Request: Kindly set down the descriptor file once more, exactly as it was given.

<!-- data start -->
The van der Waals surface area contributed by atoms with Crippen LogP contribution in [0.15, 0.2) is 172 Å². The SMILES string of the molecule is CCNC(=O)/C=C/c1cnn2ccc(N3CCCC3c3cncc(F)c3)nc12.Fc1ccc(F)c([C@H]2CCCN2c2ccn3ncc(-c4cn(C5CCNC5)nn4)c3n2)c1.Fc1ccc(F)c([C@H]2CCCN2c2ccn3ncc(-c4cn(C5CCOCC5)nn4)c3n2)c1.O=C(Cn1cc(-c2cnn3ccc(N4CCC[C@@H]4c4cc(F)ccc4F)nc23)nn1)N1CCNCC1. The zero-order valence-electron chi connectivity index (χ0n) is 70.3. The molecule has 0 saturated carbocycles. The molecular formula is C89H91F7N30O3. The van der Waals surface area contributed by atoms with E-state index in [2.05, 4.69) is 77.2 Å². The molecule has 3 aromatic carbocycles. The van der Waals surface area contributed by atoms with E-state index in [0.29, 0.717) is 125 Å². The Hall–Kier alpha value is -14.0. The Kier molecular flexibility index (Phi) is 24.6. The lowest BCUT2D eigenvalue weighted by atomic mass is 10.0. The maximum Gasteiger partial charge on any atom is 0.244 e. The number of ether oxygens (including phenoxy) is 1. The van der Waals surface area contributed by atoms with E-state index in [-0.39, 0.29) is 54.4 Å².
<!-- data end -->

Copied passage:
The van der Waals surface area contributed by atoms with Crippen LogP contribution in [0.15, 0.2) is 172 Å². The SMILES string of the molecule is CCNC(=O)/C=C/c1cnn2ccc(N3CCCC3c3cncc(F)c3)nc12.Fc1ccc(F)c([C@H]2CCCN2c2ccn3ncc(-c4cn(C5CCNC5)nn4)c3n2)c1.Fc1ccc(F)c([C@H]2CCCN2c2ccn3ncc(-c4cn(C5CCOCC5)nn4)c3n2)c1.O=C(Cn1cc(-c2cnn3ccc(N4CCC[C@@H]4c4cc(F)ccc4F)nc23)nn1)N1CCNCC1. The zero-order valence-electron chi connectivity index (χ0n) is 70.3. The molecule has 0 saturated carbocycles. The molecular formula is C89H91F7N30O3. The van der Waals surface area contributed by atoms with E-state index in [2.05, 4.69) is 77.2 Å². The molecule has 3 aromatic carbocycles. The van der Waals surface area contributed by atoms with E-state index in [0.29, 0.717) is 125 Å². The Hall–Kier alpha value is -14.0. The Kier molecular flexibility index (Phi) is 24.6. The lowest BCUT2D eigenvalue weighted by atomic mass is 10.0. The maximum Gasteiger partial charge on any atom is 0.244 e. The number of ether oxygens (including phenoxy) is 1. The van der Waals surface area contributed by atoms with E-state index in [-0.39, 0.29) is 54.4 Å².